Jennifer Geiger, an assistant professor at the Jane Addams College of Social Work at the University of Illinois at Chicago, said support for relative caregivers has gotten better in recent years in Illinois and elsewhere, but there’s room for improvement.
“I don’t agree that unlicensed relatives should get less financial support,” she said.
Some relative and fictive kin caregivers, she said, don’t realize they can apply for licensing, which would make them eligible for a higher subsidy. Skene said many of those caregivers don’t seek licensing because they are stepping forward to help out in a specific situation and don’t plan on taking in other children.
There are upsides to placing children with relatives, but also downsides.
“The level of safety and the maltreatment of kids in substitute care, who are in kinship foster care and staying with relatives, has been on the rise from 2010 until at least 2015,” said Claire Stewart, staff attorney for the ACLU of Illinois.
The DCFS Annual Progress and Services Report for fiscal year 2018 reported that: “Relative caregivers have been involved in allowing unapproved and unsupervised visitation and other parent-child contact with children in placement that is in violation of the safety plan and has resulted in reports of repeat child maltreatment.”
As part of its 2015-2019 training plan, the agency plans to provide mandatory training for relative caregivers to help them understand their role in helping to prevent child abuse and neglect.
“We try to make good placements,” Skene said. “It’s not like the relative is the only thing that matters in the decision. Sometimes, relatives allow too much involvement with biological parents. There are a lot of factors we consider. It’s not a simple decision — ‘place them with relatives and everything’s fine.’ With any decision, there are risks.”
Geiger, whose research focus is child welfare and who teaches a course on kinship care, said relative caregivers are put in a more challenging position than non-relatives when it comes to visitation.
“I think about how difficult it must be for caregivers, particularly grandparents, who physically can’t keep parents away,” Geiger said. “It adds a difficult aspect to their lives, and they feel bad. Changing what they do, making sure certain people aren’t there, changing their routine — it can all be challenging.”
Does she think placement with relatives is inherently problematic?
“No,” she said. “But I understand that it’s difficult for grandparents to create boundaries and say no to blood relatives.”
Some children enter foster care because their parents are struggling with drugs, alcohol or mental illness. When their children are placed with people they know, it can add an extra wrinkle.
“It makes it more difficult for the people caring for their children,” Geiger said. “Parents know where they live and how to get a hold of them.”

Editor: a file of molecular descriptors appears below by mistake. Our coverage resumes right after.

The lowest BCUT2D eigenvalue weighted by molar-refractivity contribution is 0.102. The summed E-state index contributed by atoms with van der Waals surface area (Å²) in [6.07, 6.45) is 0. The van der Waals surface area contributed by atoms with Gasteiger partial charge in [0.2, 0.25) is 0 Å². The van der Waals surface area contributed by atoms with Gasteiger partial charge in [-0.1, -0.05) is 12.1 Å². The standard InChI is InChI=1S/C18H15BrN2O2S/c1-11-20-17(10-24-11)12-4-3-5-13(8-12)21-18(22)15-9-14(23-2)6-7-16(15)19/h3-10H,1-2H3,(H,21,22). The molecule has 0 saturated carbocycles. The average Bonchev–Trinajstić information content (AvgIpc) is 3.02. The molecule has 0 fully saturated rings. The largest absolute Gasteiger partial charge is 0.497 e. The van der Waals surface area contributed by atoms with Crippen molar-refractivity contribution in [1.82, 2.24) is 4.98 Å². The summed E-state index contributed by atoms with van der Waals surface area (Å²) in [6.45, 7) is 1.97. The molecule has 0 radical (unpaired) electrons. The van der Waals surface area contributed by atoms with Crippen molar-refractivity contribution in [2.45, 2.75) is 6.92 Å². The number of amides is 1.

Reports of maltreatment have recently climbed in all four categories of foster care placements in Illinois — kinship, traditional/non-relatives, group/institutional and specialized homes — according to a 2015 monitoring report by the Children and Family Research Center at University of Illinois at Urbana-Champaign. But maltreatment was most likely to occur in kinship foster homes, the report said.
Maltreated youth, regardless of placement setting, were more likely to have significant special needs, mental health issues or substance abuse problems that required “advanced and nuanced care,” according to an analysis of 125 maltreatment reports for fiscal year 2015.
The analysis by external reviewers, requested by DCFS, concluded that “foster parents/staff are not adequately trained or supported by the system to meet the caretaking needs of those children.”
Some states are moving to ensure that the quality and safety of placements is even across its network of relatives and non-relatives. California recently passed reforms that require that all caretakers of foster youth be licensed, whether or not they are kin.
In Illinois, the ACLU filed a lawsuit against DCFS in 1988 that resulted in an ongoing federal consent decree — now known as B.H. v. Walker — covering a wide range of issues involving the safety, well-being and permanency of youth in substitute care.
Stewart of the ACLU said an uptick in maltreatment cases suggests that families need more wraparound services and support, such as therapeutic day care.
“We’ve brought this issue to the department’s attention and it has been largely ignored,” she said.
In response, Skene said DCFS provides regional administrators with a flexible pool of funds to meet specific needs of families on an individual basis and, in the last two years, has increased wraparound services.
McIntyre’s organization supports placing children in loving homes, whether with relatives or non-relatives, but McIntyre said he worries that DCFS is choosing “the cheapest option” for children because of the state’s precarious financial situation.
Child welfare is chronically underfunded, he said, and because of political squabbling among state lawmakers, Illinois lacked a budget for two consecutive years until one was finally passed in July 2017.
“The department is using kinship homes as a crutch rather than addressing the real issue plaguing the foster care system, including the lack of foster care homes,” McIntyre said. “We’re in an extreme shortage of foster care placements in Illinois. We are in crisis mode.”
Illinois was responsible for the care of more than 13,000 children living in foster homes in 2012, a number that increased by about 5 percent in 2018.
As of September 23, 2018, the number of foster children in all settings totaled 17,139.
“It’s an ongoing challenge for every foster care system to find good, high-quality foster parents,” Skene said. “Everything is a challenge because you are trying to find substitutes for the biological family …The advantage of relatives is that they provide stability, but they may also have some of the weaknesses that biological families have. It’s an art, not a science, to find the right kind of care for a child.”
For Funches, it can be a struggle at times to make ends meet. But it’s worth it because she knows her niece is well cared for.
“They (DCFS) give a little stipend to help take care of her and I work seven days a week,” she said. “I go with the flow and make sure she has what she needs.”
Deborah L. Shelton is a freelance writer based in the Chicago area.
For more stories on foster care capacity, visit our new data and reporting project, Who Cares: A National Count of Foster Homes and Families.